Cahokia: Domination and Ideology in the Mississippian World

By Timothy R. Pauketat; Thomas E. Emerson | Go to book overview

Lucretia S. Kelly


4
Patterns of Faunal
Exploitation at Cahokia

About A.D. 1050 a sudden change in the social structure of the Cahokia site occurred with an abrupt consolidation of the Cahokia region into a political hierarchy (Pauketat 1991, 1994a). Pauketat (1994a, 37) hypothesizes that as a result of this political development there should have been a “qualitative shift in all aspects of social life and in the residues derived from elitecontrolled exchange networks.” The elite, those individuals at the top of the hierarchy, would not have been self-sufficient. They were non-food-producing specialists who would need to be provisioned with food. This differential access to food resources between the non-food-producing elite and the foodproducing general populace should be evident in the faunal assemblages they generated.

By the Emergent Mississippian Edelhardt phase (A.D. 1000–1050), data suggest inhabitants of Cahokia were either being provisioned with deer meat by persons outside the site or they were procuring deer themselves at a distance from the site, returning with only the meatiest portions (Esarey and Pauketat 1992; L. Kelly 1979, 1990b, 1991). It has been demonstrated at other Mississippian chiefdoms in the Southeast (Moundville, Toqua, and Lubbub) that the elite or individuals of higher status were being provisioned with specific, high-quality cuts of deer meat (Bogan 1980; Jackson and Scott 1995; Michals 1990; Scott 1983). Other differences in the faunal assemblage related to status were also observed, particularly at Moundville, where an increase in medium-sized mammals and an increase in the amount of bird, particularly turkey, was found in faunal assemblages from elite contexts (Michals 1990).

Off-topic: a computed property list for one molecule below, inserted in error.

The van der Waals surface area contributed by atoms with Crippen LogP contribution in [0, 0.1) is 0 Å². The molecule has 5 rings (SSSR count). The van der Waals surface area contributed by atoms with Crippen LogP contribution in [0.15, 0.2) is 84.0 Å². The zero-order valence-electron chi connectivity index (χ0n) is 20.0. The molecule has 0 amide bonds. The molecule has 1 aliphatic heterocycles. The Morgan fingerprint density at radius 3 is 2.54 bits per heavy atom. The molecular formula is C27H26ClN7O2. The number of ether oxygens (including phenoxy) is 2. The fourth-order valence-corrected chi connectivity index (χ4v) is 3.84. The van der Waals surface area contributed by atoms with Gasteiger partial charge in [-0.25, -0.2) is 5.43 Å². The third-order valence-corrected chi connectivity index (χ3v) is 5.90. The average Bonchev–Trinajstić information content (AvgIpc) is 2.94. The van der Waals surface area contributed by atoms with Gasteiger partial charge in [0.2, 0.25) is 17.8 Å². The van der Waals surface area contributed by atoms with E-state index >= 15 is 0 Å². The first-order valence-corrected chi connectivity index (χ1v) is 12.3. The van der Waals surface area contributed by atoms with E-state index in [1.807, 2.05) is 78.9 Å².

Advances in zooarchaeological method and theory have led to the more accurate identification of cultural and taphonomic processes that contribute

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